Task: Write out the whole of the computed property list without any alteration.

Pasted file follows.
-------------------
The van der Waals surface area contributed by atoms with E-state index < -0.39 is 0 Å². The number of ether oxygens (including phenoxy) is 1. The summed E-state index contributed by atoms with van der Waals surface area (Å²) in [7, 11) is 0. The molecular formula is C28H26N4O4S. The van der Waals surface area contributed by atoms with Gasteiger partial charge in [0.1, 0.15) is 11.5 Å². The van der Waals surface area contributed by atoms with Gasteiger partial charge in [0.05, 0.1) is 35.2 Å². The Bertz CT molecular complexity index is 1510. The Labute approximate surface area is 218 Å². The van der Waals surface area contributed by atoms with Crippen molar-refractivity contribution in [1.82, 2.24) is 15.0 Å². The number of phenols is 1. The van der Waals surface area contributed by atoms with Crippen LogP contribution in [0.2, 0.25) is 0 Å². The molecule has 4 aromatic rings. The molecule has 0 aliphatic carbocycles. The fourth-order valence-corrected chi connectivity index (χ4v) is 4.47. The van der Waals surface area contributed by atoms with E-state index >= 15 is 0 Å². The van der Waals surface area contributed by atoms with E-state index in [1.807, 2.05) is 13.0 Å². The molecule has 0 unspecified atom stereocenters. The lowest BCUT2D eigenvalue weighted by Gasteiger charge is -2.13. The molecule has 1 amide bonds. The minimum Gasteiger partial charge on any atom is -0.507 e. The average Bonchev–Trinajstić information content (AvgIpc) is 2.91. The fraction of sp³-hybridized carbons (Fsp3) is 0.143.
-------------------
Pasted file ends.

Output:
The van der Waals surface area contributed by atoms with E-state index < -0.39 is 0 Å². The number of ether oxygens (including phenoxy) is 1. The summed E-state index contributed by atoms with van der Waals surface area (Å²) in [7, 11) is 0. The molecular formula is C28H26N4O4S. The van der Waals surface area contributed by atoms with Gasteiger partial charge in [0.1, 0.15) is 11.5 Å². The van der Waals surface area contributed by atoms with Gasteiger partial charge in [0.05, 0.1) is 35.2 Å². The Bertz CT molecular complexity index is 1510. The Labute approximate surface area is 218 Å². The van der Waals surface area contributed by atoms with Crippen molar-refractivity contribution in [1.82, 2.24) is 15.0 Å². The number of phenols is 1. The van der Waals surface area contributed by atoms with Crippen LogP contribution in [0.2, 0.25) is 0 Å². The molecule has 4 aromatic rings. The molecule has 0 aliphatic carbocycles. The fourth-order valence-corrected chi connectivity index (χ4v) is 4.47. The van der Waals surface area contributed by atoms with E-state index >= 15 is 0 Å². The van der Waals surface area contributed by atoms with E-state index in [1.807, 2.05) is 13.0 Å². The molecule has 0 unspecified atom stereocenters. The lowest BCUT2D eigenvalue weighted by Gasteiger charge is -2.13. The molecule has 1 amide bonds. The minimum Gasteiger partial charge on any atom is -0.507 e. The average Bonchev–Trinajstić information content (AvgIpc) is 2.91. The fraction of sp³-hybridized carbons (Fsp3) is 0.143.